How you do anything is how you do everything

by George Lovell | | 0 comments

That's why I spellchecked this post, even though no one might read it. 

Look at this mess.

We are often left to clear up other technicians' messes. 

Why bother cleaning off the old adhesive and applying fresh battery adhesive if it's still sticky?

Why apply a new dust and liquid seal if the device has lost its water resistance?

Why waste time securing the cables with screws and brackets?

A glimpse inside of a device can tell you a lot about the last person that was inside it - not least that they're willing to cut corners for their own convenience when no one else is looking.

To be lazy, dishonest, and unprofessional in one aspect almost guarantees me that you are lazy, dishonest and unprofessional in everything else that you do.

Whether it’s repairing phones, sending an email, or cleaning your room.

Because how you do anything is how you do everything.

Steve Jobs had a unique philosophy around design. In his endless pursuit of perfection, Jobs insisted that every element of the product was not only functional; but beautiful. This philosophy extended far beyond what the end-user would see. Jobs scrutinized every minute detail, including the individual components inside the machines. If he felt that the arrangement of microchips on the circuit board looked distasteful, he would insist that the entire circuit board was redesigned to make it neat and aesthetic.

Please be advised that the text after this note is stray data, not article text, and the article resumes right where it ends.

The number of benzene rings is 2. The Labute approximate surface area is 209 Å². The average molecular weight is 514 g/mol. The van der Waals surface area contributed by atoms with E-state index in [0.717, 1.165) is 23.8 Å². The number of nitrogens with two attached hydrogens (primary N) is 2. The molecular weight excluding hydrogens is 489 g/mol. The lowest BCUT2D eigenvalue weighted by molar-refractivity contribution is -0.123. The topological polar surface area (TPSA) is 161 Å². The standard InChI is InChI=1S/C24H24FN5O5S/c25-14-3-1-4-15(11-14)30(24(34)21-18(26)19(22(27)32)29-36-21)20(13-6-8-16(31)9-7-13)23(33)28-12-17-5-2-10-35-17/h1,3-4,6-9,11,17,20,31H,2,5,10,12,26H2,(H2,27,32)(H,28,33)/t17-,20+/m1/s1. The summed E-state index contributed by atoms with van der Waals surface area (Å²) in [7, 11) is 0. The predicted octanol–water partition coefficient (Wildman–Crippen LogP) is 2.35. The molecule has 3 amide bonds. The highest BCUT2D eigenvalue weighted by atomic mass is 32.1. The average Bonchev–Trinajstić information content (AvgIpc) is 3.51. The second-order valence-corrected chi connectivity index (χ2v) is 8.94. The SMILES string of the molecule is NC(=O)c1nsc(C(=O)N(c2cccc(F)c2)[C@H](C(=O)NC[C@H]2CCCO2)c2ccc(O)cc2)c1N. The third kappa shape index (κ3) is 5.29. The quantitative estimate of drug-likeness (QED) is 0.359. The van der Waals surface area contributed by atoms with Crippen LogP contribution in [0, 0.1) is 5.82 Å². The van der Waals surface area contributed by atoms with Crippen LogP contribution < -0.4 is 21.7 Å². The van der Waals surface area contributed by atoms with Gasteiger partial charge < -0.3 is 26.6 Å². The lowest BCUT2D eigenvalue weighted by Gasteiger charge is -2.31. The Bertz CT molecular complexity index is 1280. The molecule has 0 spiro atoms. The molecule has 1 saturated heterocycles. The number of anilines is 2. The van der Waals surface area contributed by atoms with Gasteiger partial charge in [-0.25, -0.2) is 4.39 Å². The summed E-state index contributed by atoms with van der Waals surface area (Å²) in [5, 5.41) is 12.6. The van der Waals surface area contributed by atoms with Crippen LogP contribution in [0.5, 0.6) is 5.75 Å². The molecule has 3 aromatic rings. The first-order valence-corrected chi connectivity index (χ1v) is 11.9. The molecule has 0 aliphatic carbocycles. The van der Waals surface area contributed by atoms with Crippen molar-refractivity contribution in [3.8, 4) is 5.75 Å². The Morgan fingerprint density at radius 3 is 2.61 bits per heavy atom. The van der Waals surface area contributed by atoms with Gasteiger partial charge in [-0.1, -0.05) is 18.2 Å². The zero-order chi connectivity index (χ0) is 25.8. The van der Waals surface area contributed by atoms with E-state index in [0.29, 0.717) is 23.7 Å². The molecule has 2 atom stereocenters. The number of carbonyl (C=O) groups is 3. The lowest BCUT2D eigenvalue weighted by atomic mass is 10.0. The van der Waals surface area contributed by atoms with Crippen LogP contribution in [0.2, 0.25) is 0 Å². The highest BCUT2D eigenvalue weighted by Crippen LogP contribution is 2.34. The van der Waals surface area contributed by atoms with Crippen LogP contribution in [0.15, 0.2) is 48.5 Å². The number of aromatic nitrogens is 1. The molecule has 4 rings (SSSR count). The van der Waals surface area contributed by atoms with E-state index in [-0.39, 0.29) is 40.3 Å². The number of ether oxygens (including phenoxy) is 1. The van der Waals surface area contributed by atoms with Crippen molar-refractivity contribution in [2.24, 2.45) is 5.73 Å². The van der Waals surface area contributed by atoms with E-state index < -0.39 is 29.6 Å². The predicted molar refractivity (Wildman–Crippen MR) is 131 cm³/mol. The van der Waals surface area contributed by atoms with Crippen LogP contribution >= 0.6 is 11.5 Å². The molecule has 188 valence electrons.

When the computer was finally perfected, Jobs had the engineers’ names engraved inside each one. “Real artists sign their work,” he told them. “No one would ever see them, but the members of the team knew that their signatures were inside, just as they knew that the circuit board was laid out as elegantly as possible.”

For Jobs, the philosophy was not centred around impressing other people. It was about holding yourself accountable for the quality of your work.

“When you’re a carpenter making a beautiful chest of drawers, you’re not going to use a piece of plywood on the back, even though it faces the wall and nobody will ever see it,” Jobs said in an interview with Playboy in 1985,
“You’ll know it’s there, so you’re going to use a beautiful piece of wood on the back. For you to sleep well at night, the aesthetic, the quality, has to be carried all the way through.”

Meticulous. Disciplined. Passionate.

Apple didn't become the first trillion-dollar company by accident.

We know that you'll never see the inside of your device. We choose to leave it in the best condition that we can, based on our capability and the tools at our disposal.

The screws, the glue, the joints - that's our signature.

We want it to look and function a certain way, just as the designer intended.

That transfers across everything we do in life.

How you do anything...

Thanks for reading!

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